It would be entirely false to say that in that four-week lockdown the virus was eliminated, as via overseas travellers entering New Zealand two further outbreaks occurred revealing problems in some of the border processes. However, when initial problems appeared, like the poor contact tracing in the early stages of the March outbreak and the lack of personal protection equipment stocks, reviews ensued and remedies followed.
The outcome of these reviews was efficient contact tracing with the Covid Tracer app, later with Bluetooth recognition a vital ingredient, ongoing (even today when there are no cases in the country) testing for Covid-19 and genome sequencing testing to identify clusters of the virus, plus many managed isolation and quarantine hotels around the country controlled by the army.
Initially greed and fear-based panic buying were obvious with supermarket shelves emptied as people stockpiled more than they reasonably needed and finding toilet paper became the aim of every shopper and the subject of many toilet jokes. Then the tide turned and the stories of support for the elderly, people dropping off food at the letterbox for those in need, sharing the garden’s vegetables, connecting with the vulnerable by phone, relating to friends and family in a new way over zoom multiplied. “It was like returning to the war years,” according to one older resident, “when there was a wonderful sense of community and we supported each other and all pulled together to fight the enemy, and this time that enemy is Covid.”
Dr Ashley Bloomfield, Director-General of Health told the nation in his daily television appearances, “Covid is the problem, people are the solution.” Prime Minister Jacinda Ardern from the beginning of the outbreak emphasised, “We are a team of five million” and we need to support each other through this. And Kiwis heard them both.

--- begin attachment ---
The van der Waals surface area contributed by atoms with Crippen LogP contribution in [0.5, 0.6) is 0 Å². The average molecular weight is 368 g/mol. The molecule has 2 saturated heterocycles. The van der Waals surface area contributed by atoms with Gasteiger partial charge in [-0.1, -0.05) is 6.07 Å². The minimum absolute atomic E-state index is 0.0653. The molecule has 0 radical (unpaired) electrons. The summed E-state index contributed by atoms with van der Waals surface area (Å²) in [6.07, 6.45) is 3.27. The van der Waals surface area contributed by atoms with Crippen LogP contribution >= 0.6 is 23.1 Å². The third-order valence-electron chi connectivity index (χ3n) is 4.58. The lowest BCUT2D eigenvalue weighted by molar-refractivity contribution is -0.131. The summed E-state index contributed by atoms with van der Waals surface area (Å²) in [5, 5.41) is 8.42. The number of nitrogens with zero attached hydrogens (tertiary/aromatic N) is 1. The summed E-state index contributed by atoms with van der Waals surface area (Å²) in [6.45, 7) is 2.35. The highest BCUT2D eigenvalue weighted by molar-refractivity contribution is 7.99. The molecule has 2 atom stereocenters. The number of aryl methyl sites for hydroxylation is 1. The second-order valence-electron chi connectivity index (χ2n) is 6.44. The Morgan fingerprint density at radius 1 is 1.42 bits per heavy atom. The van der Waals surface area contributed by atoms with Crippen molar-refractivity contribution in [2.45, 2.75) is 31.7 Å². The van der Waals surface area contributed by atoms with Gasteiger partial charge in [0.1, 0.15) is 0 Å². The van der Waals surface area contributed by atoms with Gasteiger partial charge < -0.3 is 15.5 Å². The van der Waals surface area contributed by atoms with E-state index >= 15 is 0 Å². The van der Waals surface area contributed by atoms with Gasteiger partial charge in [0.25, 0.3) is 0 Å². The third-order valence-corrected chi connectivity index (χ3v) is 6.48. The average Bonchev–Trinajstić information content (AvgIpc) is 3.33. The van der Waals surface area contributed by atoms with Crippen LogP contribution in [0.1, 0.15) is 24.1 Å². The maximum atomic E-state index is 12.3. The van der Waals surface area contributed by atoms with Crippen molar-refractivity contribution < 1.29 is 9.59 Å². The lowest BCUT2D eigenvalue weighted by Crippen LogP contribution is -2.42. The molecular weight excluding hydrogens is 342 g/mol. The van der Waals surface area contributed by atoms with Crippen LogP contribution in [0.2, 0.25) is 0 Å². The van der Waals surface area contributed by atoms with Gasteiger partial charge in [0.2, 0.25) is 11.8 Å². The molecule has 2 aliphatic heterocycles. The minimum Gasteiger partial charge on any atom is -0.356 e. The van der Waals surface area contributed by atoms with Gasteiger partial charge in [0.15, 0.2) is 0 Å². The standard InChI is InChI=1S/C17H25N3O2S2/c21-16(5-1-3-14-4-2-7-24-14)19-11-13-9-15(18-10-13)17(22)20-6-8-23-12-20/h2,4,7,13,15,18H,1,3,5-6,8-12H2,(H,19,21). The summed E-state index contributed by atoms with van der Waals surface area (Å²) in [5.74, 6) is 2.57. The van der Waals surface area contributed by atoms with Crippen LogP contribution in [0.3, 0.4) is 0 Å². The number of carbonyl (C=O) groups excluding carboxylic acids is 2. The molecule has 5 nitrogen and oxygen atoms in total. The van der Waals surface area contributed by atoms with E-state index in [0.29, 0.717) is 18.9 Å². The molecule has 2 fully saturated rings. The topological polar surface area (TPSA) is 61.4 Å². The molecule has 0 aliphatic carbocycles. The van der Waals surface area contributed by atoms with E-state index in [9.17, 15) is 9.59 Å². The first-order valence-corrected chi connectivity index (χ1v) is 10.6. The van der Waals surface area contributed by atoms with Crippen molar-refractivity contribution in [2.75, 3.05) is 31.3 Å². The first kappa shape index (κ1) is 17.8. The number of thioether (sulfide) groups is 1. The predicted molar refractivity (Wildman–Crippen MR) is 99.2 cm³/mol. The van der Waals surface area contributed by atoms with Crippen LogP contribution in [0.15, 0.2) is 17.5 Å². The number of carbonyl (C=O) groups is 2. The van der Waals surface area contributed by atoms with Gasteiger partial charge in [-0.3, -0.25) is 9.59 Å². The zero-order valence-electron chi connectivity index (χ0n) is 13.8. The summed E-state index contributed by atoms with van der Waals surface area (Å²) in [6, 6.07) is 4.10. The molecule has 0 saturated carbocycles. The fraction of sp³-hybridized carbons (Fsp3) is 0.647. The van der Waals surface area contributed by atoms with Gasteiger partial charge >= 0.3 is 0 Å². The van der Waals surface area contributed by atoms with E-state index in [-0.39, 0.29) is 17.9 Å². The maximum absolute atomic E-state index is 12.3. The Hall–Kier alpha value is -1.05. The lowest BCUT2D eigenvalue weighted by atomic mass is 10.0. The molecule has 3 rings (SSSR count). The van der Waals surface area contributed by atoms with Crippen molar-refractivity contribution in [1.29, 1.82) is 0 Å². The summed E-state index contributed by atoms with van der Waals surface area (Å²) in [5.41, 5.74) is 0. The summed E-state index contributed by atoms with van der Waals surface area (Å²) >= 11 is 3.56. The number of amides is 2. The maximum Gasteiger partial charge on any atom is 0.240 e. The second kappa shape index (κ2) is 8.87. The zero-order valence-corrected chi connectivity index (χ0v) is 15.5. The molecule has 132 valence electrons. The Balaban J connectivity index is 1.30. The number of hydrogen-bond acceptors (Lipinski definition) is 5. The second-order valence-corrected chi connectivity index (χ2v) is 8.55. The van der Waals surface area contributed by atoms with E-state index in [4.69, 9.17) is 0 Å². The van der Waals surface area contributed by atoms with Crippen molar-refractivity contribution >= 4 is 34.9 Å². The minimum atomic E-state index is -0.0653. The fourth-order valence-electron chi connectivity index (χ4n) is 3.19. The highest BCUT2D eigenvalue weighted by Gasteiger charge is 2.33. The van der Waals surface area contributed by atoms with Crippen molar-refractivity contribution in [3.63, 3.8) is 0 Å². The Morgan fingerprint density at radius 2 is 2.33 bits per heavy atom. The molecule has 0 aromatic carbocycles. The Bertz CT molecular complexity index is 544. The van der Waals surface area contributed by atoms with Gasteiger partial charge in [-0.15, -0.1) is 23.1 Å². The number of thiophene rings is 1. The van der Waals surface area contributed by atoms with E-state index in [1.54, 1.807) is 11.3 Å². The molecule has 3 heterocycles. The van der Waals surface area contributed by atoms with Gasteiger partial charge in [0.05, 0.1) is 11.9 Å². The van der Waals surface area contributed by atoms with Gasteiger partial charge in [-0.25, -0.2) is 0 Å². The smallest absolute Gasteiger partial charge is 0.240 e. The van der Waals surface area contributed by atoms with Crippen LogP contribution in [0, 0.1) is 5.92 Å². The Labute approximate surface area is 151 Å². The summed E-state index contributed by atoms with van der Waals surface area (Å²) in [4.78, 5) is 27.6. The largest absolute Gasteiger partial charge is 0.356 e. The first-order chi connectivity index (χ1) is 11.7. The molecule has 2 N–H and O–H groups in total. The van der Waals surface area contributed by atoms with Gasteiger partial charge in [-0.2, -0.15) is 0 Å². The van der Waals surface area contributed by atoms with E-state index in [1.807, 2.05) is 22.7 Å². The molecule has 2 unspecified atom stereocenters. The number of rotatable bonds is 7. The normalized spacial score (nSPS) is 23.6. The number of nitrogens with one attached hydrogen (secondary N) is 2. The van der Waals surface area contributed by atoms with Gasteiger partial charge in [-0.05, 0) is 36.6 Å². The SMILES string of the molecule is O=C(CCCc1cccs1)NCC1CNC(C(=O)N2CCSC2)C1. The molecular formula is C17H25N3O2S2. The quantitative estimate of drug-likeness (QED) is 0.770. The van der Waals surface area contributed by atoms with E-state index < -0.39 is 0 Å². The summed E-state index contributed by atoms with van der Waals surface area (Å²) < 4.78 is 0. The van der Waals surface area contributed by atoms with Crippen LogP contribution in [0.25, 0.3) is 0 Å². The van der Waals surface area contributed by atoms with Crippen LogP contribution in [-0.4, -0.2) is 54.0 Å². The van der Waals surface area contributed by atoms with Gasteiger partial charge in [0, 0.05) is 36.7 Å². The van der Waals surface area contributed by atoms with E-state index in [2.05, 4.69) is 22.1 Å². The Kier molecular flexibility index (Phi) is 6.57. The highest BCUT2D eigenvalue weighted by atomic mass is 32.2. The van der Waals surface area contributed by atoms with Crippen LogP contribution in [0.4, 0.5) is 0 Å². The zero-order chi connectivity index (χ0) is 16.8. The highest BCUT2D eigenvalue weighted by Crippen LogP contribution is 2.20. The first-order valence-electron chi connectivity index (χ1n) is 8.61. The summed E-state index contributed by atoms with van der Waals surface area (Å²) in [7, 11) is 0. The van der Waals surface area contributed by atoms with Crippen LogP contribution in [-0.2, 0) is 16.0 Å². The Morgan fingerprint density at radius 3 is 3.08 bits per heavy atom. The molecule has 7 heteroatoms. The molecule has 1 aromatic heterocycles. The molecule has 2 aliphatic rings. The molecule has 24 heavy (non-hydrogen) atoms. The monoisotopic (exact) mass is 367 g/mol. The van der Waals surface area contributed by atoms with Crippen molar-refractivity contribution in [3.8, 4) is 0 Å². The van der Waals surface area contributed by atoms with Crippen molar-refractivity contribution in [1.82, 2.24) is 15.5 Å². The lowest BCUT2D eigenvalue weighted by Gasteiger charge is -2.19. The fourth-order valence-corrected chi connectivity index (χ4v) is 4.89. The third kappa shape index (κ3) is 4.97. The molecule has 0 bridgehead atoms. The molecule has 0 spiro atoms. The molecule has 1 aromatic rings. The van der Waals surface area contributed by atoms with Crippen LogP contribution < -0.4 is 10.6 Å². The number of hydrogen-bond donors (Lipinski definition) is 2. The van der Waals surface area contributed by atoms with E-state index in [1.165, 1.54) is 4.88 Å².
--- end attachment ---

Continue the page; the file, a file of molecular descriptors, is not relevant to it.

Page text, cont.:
The swift border closure, which still operates in December (although early next year the border will open to Australia and some Pacific Islands) was the start of the fight against Covid-19 but that fight continues in New Zealand to ensure the virus does not get a hold again. To that end, the government has launched a new ‘Make Summer Unstoppable’ campaign, telling Kiwis that if they forget the Covid basics, summer could yet come to a grinding halt.
At the time of writing, New Zealand has reported 1736 confirmed cases of Covid-19 of which many have been in the controlled areas of managed quarantine. Sadly 25 deaths have been recorded, many of those in rest homes.
These figures may seem small in comparison to many countries and observers have said it was easy for an island nation to close down, but that ignores the struggles each New Zealander has faced this year. The government is further supporting the economic recovery of the country but many jobs have been lost, businesses closed up or struggling to stay in business. But New Zealand has a unique culture of firsts – in 1893 it was the first country to give women the vote, in 1899 the first to introduce the eight-hour working day – and it looks likely to be the first country free of Covid-19. If that is not the case in 2021, the Kiwis will take it in their stride and the “She’ll be right” attitude will always serve them well.
Item: 201224-01EN Date: 24 December 2020